In 1990, Hicks co-wrote "Naomi" for The Hollies with his son Paul. In 1993 he added new guitar parts and harmony vocals (with Clarke and Nash) to an "alternate" version of "Peggy Sue Got Married" by Buddy Holly (credited to "Buddy Holly and The Hollies"), which led off the Not Fade Away tribute album to Holly by various artists.
The Hollies continued to have hits beyond the 1970s, including a UK chart hit with the medley "Holliedaze" in 1981, a US Top 30 hit cover of "Stop! In the Name of Love" in 1983, a UK No. 1 single in 1988 (a re-issue of "He Ain't Heavy, He's My Brother"), and in 1993 "The Woman I Love". The group still performs and records today; however, with the retirement of Allan Clarke in 1999, only Hicks and drummer Bobby Elliott remain from the band's 1960s heyday.
In 2010, The Hollies (who had already won an Ivor Novello Award in 1995 for outstanding contribution to British popular music and were inducted into the Vocal Group Hall of Fame in 2006) were inducted into the Rock and Roll Hall of Fame. Hicks and Elliott were absent from the induction ceremony because of UK touring commitments with the current Hollies band, but both were included as part of the award-winning line-up.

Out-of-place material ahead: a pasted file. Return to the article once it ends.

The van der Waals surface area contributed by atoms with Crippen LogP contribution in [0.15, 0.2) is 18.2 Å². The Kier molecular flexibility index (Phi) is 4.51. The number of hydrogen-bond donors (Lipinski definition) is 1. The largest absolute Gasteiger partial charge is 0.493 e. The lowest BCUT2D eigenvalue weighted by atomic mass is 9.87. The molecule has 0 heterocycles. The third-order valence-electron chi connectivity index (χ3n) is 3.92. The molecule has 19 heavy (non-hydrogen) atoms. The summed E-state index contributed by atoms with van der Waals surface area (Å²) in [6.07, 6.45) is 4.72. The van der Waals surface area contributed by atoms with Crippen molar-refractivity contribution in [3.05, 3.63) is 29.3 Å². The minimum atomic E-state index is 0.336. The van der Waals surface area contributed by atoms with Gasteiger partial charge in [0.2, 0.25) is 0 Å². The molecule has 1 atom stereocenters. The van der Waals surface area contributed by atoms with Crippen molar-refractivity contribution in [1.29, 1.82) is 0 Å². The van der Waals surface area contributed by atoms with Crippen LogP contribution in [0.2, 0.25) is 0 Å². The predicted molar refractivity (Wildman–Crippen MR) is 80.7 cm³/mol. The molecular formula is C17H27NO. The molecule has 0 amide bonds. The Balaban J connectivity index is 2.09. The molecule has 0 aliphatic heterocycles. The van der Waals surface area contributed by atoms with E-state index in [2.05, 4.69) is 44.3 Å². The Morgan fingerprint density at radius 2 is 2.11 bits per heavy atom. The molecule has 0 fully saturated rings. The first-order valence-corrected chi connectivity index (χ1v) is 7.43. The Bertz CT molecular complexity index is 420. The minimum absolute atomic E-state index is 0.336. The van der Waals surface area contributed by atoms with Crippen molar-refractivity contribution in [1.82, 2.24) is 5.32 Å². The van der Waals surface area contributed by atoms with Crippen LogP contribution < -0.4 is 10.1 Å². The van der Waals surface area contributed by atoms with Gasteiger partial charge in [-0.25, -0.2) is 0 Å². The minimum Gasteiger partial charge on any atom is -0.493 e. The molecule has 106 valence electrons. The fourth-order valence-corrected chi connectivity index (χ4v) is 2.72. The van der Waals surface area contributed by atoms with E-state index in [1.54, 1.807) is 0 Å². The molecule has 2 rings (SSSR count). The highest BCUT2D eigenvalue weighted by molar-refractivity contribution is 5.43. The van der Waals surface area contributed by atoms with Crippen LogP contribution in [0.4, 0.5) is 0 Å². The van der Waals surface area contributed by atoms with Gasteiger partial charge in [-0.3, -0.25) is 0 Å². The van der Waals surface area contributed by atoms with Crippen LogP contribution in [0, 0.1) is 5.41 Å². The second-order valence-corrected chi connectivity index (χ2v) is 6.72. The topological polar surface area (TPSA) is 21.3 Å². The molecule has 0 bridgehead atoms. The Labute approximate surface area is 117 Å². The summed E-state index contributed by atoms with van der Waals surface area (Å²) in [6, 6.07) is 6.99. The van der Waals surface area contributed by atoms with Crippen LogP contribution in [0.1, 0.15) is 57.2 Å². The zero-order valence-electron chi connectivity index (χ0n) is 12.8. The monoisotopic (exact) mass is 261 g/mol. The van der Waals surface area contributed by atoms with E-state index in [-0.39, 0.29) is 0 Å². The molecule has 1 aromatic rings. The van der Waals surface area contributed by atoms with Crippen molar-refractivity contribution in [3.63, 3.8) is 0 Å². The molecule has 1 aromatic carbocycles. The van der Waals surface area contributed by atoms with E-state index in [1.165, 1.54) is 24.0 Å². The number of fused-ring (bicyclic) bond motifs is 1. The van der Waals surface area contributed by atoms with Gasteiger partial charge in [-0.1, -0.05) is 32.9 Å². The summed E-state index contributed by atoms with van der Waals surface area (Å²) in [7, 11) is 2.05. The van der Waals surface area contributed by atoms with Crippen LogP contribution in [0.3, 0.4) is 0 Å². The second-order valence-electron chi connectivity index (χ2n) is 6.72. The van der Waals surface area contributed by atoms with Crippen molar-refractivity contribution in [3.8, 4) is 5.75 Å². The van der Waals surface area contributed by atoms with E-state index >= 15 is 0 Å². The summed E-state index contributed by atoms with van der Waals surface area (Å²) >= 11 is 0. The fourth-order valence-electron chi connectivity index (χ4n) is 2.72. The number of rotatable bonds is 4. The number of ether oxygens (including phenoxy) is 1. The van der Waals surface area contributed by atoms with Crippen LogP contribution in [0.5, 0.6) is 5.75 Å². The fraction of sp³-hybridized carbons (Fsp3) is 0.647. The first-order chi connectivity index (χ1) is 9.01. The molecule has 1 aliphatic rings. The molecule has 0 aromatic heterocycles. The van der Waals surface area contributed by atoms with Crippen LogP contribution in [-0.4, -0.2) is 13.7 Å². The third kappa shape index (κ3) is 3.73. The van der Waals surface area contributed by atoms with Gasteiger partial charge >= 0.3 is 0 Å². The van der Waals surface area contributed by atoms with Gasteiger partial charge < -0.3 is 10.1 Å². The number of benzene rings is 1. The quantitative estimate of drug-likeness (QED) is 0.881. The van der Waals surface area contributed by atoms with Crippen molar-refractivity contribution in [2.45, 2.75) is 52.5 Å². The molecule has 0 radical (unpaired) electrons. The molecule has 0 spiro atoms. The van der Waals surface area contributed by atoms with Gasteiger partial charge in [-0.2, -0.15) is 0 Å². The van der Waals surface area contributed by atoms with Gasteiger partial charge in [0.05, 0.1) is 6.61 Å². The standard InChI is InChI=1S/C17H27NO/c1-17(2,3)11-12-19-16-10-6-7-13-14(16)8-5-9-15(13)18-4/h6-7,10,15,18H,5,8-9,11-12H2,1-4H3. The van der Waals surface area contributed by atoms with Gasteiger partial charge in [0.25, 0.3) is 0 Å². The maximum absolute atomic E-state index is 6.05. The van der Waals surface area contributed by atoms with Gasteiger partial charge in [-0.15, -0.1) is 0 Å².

Tony Hicks is still an active member of The Hollies as they continue to do concerts mostly in the UK, Australia, New Zealand, and Europe. He is currently the lead guitarist (and other various string instruments) and does vocals.
Hicks has been married to Jane Dawton since 1974.
Hicks' son, Paul, worked as an award-winning sound engineer at Abbey Road Studios, and assisted on mixes of several vintage Hollies recordings. Paul has also worked on projects by Pink Floyd, Paul McCartney, and George Harrison, as well as several of The Beatles remastering projects – notably the Anthology and Let It Be... Naked albums, and the mono versions of The Beatles back catalogue on Compact Disc. Paul, along with pal Dhani Harrison, is a member of the band thenewno2, whose music was featured in the 2013 movie, Beautiful Creatures .